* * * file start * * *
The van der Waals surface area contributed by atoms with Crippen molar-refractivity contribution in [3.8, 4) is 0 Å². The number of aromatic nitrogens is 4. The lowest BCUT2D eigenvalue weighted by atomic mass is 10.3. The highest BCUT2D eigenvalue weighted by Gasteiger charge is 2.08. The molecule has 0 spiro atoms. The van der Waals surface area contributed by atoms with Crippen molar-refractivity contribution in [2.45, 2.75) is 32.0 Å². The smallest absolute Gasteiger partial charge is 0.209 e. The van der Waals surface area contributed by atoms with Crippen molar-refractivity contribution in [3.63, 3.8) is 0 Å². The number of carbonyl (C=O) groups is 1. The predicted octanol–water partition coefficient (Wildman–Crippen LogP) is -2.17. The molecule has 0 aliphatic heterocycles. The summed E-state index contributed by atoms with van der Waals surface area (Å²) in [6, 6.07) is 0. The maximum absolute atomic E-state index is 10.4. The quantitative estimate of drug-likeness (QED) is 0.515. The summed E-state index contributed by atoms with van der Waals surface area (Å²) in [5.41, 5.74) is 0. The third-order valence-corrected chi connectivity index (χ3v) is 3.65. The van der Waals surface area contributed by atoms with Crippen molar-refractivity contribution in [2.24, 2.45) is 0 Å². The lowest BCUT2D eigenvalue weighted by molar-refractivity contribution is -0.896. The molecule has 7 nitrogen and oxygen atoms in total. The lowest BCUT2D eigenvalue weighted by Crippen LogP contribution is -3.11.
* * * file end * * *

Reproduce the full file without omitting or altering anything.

The van der Waals surface area contributed by atoms with Crippen molar-refractivity contribution in [3.8, 4) is 0 Å². The number of aromatic nitrogens is 4. The lowest BCUT2D eigenvalue weighted by atomic mass is 10.3. The highest BCUT2D eigenvalue weighted by Gasteiger charge is 2.08. The molecule has 0 spiro atoms. The van der Waals surface area contributed by atoms with Crippen molar-refractivity contribution in [2.45, 2.75) is 32.0 Å². The smallest absolute Gasteiger partial charge is 0.209 e. The van der Waals surface area contributed by atoms with Crippen molar-refractivity contribution in [3.63, 3.8) is 0 Å². The number of carbonyl (C=O) groups is 1. The predicted octanol–water partition coefficient (Wildman–Crippen LogP) is -2.17. The molecule has 0 aliphatic heterocycles. The summed E-state index contributed by atoms with van der Waals surface area (Å²) in [6, 6.07) is 0. The maximum absolute atomic E-state index is 10.4. The quantitative estimate of drug-likeness (QED) is 0.515. The summed E-state index contributed by atoms with van der Waals surface area (Å²) in [5.41, 5.74) is 0. The third-order valence-corrected chi connectivity index (χ3v) is 3.65. The van der Waals surface area contributed by atoms with Crippen molar-refractivity contribution in [2.24, 2.45) is 0 Å². The lowest BCUT2D eigenvalue weighted by molar-refractivity contribution is -0.896. The molecule has 7 nitrogen and oxygen atoms in total. The lowest BCUT2D eigenvalue weighted by Crippen LogP contribution is -3.11.